-- Robert A. Nye, Oregon State University
"Do not waste much time on hysteria in men. Leave hysteria to women and children," advised a German doctor in 1887 in response to noted French physician Jean-Martin Charcot's notions that men could manifest hysteria. Micale has uncovered a wealth of information that rebuts much of the traditional medical and popular thinking about men and emotional distress. Micale charts nervous diseases in men from the 17th century until Freud. It was only in 1859, in a medical text by Pierre Briquet, that detailed attention was paid to male hysteria, and he noted that doctors didn't see the condition because "they did not want to see it." Micale's canvas is broad and, while the book has a history of science slant, it is also a work of cultural criticism, charting the changes in acceptable masculine affect, as exhibited in works like Whitman's Leaves of Grass. Micale brings much fascinating information together with élan.
-- Publishers Weekly
Micale writes here about what he calls the "hidden history" of male nervous illness, or hysteria, exploring its denial and theories in males from the early modern period through the early 20th century. The author of many other books and articles on hysteria, Micale ranges from incidents in England, France, and other parts of Europe to Frenchman Jean-Martin Charcot and Sigmund Freud, drawing on mostly primary sources, such as letters, diaries, essays, and novels, because the topic was excluded from mainstream historical resources. He concludes that "hysteria" was mostly thought to be a woman's disease and that the research period is one of missed opportunities, as male psychologists were incapable of seeing mental conditions in themselves. Micale acknowledges modern progress in "masculine self-understanding," though he admits that the process is still in development. An excellent book overall.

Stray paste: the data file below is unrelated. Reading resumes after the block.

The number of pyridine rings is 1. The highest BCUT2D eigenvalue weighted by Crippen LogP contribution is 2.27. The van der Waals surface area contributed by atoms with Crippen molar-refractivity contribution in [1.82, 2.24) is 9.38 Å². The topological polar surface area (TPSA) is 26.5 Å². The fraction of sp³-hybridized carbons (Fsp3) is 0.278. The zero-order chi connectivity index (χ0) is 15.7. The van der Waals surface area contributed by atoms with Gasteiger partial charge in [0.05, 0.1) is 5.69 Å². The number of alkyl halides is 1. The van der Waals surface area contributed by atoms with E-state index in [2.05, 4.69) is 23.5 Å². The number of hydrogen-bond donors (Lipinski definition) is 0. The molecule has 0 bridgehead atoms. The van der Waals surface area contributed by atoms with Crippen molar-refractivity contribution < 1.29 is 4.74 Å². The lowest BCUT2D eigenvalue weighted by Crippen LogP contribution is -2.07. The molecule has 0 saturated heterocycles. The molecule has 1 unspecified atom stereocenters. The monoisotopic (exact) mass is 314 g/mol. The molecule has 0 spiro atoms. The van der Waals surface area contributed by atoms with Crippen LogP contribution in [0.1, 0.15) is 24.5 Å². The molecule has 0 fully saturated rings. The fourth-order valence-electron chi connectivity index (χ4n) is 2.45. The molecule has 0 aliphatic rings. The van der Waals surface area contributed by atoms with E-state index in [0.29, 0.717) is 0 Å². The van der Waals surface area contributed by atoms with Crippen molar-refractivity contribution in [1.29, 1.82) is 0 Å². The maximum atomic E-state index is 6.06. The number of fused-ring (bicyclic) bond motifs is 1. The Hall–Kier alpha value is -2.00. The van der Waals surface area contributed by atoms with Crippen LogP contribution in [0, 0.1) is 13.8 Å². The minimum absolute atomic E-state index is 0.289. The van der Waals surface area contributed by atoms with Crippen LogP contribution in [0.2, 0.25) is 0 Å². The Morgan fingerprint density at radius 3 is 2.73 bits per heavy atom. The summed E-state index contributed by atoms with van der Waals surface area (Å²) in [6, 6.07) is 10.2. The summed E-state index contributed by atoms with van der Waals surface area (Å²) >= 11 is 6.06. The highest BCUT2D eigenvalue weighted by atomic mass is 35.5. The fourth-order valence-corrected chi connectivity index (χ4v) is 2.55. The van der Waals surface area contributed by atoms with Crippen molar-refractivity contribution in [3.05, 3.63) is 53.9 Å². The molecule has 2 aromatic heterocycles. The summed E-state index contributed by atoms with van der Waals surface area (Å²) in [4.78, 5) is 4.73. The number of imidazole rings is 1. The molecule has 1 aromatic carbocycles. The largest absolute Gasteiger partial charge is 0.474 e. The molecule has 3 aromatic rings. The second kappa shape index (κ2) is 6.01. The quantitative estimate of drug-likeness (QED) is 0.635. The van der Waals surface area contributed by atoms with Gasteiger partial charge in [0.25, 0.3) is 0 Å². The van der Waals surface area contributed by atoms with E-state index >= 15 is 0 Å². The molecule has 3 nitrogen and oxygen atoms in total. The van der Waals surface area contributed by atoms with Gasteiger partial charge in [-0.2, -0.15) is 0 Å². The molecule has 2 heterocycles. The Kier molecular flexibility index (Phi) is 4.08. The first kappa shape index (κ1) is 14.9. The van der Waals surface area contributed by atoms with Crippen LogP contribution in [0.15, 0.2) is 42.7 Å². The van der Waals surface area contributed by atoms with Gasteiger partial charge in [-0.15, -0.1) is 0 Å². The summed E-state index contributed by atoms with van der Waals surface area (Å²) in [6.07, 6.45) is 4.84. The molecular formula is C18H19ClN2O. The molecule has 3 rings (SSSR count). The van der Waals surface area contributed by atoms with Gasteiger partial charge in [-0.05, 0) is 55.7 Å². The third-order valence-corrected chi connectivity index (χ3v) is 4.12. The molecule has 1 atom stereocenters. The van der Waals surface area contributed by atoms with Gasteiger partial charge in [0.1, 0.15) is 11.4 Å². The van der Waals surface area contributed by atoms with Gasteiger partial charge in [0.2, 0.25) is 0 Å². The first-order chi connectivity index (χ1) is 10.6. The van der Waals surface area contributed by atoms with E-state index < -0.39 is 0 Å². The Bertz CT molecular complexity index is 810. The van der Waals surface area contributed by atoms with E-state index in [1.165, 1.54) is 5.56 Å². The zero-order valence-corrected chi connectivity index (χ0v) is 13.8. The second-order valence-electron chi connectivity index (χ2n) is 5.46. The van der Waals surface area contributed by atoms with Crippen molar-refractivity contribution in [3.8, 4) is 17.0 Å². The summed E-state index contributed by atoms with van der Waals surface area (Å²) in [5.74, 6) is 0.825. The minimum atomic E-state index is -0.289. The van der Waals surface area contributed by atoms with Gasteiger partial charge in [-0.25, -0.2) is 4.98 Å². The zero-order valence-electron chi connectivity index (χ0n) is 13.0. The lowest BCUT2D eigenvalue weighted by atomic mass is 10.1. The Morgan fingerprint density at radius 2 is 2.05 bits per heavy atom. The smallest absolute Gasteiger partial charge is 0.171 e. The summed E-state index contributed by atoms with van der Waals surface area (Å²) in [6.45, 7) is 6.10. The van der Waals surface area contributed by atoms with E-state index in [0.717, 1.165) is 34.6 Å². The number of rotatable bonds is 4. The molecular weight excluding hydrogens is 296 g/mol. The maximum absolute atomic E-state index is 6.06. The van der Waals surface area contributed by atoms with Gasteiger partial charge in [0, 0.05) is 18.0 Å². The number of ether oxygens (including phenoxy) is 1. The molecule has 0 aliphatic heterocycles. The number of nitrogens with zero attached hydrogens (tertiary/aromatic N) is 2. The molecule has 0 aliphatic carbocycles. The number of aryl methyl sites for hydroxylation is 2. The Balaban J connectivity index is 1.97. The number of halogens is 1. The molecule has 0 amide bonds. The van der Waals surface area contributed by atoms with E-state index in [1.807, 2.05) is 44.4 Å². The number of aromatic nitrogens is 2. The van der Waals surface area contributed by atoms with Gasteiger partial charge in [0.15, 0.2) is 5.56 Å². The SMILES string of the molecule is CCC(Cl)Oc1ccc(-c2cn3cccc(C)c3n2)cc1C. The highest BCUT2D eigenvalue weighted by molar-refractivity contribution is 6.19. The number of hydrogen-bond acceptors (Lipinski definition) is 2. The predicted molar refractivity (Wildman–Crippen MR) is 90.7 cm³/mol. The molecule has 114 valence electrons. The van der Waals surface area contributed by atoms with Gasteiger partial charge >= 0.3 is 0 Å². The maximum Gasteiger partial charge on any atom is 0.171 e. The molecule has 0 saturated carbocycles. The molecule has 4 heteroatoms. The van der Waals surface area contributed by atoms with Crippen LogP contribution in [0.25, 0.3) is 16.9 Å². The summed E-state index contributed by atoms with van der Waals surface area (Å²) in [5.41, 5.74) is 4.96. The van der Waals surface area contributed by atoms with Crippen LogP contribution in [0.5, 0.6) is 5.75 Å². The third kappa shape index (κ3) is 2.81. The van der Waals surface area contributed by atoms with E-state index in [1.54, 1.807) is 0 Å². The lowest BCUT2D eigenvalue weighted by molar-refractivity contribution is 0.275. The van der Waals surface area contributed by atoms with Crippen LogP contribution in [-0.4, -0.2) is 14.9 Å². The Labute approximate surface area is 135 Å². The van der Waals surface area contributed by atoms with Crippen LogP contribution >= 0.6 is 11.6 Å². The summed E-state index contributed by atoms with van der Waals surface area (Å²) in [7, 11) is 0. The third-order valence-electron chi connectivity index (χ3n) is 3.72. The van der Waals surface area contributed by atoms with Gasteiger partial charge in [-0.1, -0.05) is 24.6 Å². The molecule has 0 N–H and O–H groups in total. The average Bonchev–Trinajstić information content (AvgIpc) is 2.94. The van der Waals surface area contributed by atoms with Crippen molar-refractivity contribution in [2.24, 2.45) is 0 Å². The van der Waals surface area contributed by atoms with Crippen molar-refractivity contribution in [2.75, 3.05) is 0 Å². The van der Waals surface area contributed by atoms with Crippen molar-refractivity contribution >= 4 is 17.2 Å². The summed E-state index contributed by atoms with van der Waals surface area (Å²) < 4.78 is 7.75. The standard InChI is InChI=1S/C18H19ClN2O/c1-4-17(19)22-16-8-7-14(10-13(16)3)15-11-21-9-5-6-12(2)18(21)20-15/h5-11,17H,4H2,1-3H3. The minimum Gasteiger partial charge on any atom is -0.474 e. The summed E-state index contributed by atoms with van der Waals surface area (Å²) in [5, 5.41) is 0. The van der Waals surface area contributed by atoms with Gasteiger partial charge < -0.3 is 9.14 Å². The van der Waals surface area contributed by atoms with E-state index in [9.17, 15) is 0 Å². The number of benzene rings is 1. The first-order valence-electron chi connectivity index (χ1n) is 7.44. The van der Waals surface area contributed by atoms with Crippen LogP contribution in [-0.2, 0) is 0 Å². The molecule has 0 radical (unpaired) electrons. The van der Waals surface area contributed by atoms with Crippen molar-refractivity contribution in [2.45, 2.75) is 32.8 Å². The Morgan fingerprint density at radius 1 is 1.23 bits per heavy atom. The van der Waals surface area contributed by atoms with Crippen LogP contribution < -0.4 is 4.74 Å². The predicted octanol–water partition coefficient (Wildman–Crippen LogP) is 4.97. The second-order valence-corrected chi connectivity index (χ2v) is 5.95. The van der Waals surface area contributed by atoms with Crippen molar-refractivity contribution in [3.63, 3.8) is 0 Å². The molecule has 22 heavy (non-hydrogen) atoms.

-- Leigh Mihlrad Library Journal
[A] fascinating book by historian Mark Micale, whose research is enriched by his extensive knowledge of European intellectual debates and his particular interest in France...If you are interested in the links between medicine and literature, if you are a student of gender or of mental health...you simply must buy this book.
-- Pauline M. Prior Times Higher Education
Micale has done more than tell a good story... What Micale has accomplished is a tour de force of medical, cultural, and psychological detective work. In his hands, the three-thousand-year refusal of the medical world to acknowledge the existence of hysteria in any but females is proven to have a perfectly understandable psychoanalytic basis, but it has taken a scholar of wide-ranging intellectual background and enormous perspicacity to build, era by era, to its discovery and the construction of his impressively supported thesis. He has provided a model for other scholars to follow, not least in demonstrating by example that a historian of medicine must be also a historian of culture.
-- Sherwin B. Nuland New Republic